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Unformatted text preview: Onesided limits : Suppose f ( x ) is a function defined for all values of x close to but less than a ; that is, suppose there exists r > 0 such that f ( x ) is defined whenever x < a with  x a  < r . Then we say that lim x a f ( x ) = L iff there for every > 0 there exists > 0 such that for all x < a with 0 <  x a  < we have  f ( x ) L  < . Likewise: Suppose f ( x ) is a function defined for all values of x close to but greater than a ; that is, suppose there exists r such that f ( x ) is defined whenever x > a with  x a  < r . Then we say that lim x a + f ( x ) = L iff there for every > 0 there exists > 0 such that for all x > a with 0 <  x a  < we have  f ( x ) L  < . Theorem: lim x a f ( x ) = L if and only if lim x a f ( x ) and lim x a + f ( x ) are both defined and both equal L . Theorem: If f ( x ) and g ( x ) agree on some neighborhood of a (that is, if there exists 0 such that f ( x ) =...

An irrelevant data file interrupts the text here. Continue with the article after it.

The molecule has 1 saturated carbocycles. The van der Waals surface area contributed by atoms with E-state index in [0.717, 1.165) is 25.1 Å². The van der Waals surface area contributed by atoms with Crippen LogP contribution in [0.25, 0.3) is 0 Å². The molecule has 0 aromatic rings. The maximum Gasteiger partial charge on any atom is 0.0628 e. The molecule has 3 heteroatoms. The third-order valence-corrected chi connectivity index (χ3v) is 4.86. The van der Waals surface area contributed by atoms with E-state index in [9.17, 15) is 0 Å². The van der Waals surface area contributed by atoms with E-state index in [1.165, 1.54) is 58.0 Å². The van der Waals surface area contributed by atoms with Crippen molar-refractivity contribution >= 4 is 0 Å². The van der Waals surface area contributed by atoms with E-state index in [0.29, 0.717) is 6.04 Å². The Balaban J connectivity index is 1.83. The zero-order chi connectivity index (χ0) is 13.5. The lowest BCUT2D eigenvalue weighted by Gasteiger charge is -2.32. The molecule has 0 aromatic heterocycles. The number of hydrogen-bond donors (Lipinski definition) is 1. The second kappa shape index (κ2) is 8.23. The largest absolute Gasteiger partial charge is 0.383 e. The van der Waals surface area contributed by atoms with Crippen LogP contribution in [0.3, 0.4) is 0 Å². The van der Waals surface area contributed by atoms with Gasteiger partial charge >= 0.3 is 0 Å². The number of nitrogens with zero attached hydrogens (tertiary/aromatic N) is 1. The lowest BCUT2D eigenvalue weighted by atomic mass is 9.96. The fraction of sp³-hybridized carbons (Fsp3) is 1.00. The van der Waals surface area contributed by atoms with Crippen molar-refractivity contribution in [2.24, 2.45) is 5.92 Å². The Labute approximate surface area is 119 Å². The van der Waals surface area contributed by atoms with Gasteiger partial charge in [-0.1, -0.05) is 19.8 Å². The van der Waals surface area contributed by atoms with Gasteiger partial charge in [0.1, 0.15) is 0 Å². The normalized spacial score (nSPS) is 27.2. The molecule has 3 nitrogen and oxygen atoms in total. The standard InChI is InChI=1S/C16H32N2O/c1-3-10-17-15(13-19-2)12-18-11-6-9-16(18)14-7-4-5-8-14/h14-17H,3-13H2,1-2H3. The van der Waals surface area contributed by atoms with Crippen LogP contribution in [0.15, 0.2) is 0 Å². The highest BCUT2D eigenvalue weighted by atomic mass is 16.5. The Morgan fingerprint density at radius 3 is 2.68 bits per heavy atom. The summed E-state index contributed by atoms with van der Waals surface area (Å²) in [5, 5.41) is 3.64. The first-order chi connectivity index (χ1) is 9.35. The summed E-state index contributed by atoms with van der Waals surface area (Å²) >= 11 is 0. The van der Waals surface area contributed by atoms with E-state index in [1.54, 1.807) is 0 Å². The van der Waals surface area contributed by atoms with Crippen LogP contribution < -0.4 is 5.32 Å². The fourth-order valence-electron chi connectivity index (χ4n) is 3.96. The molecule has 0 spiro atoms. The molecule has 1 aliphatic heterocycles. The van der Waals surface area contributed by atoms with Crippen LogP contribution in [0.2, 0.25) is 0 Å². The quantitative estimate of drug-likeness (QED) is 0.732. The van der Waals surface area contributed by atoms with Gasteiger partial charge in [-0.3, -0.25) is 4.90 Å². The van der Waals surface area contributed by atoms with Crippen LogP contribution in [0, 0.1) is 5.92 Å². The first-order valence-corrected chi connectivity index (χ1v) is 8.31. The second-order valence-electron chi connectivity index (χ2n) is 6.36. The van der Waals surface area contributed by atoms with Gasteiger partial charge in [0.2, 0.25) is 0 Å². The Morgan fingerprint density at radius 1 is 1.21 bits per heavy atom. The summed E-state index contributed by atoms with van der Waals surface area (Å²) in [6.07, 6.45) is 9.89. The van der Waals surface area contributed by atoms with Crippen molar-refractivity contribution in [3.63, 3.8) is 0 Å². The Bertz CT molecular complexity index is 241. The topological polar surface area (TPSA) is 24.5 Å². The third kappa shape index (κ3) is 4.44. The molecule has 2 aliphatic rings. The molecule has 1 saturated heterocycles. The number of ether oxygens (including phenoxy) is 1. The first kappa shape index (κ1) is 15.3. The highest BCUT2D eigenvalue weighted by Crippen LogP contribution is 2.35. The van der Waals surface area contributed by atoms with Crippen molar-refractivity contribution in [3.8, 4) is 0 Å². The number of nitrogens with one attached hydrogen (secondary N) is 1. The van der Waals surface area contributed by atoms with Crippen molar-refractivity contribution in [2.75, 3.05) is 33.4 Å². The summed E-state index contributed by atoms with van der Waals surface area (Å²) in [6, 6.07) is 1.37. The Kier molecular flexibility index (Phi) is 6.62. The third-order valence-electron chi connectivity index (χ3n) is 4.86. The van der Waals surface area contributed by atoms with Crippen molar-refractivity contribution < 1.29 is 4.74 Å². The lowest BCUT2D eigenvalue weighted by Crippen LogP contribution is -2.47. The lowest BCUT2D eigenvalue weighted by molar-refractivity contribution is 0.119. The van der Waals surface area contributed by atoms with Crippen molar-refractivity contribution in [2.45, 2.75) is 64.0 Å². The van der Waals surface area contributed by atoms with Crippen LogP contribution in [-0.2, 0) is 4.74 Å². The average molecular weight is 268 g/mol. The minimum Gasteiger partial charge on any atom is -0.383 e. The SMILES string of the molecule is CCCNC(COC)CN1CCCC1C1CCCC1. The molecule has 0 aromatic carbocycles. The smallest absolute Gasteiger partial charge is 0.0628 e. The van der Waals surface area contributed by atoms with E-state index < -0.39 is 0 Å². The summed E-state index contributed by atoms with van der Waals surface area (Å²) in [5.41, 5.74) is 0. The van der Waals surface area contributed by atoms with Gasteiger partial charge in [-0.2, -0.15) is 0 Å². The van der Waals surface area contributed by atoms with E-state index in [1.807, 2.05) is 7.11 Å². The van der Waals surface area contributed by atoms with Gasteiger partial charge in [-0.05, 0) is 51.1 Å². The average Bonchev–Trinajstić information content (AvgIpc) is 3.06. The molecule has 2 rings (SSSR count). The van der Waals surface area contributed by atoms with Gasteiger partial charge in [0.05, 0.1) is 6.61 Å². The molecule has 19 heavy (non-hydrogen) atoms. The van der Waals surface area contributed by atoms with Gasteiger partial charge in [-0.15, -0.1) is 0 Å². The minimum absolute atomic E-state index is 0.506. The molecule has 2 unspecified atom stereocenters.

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This note was uploaded on 02/13/2012 for the course MATH 141 taught by Professor Staff during the Fall '11 term at UMass Lowell.
 Fall '11
 Staff
 Calculus, Limits

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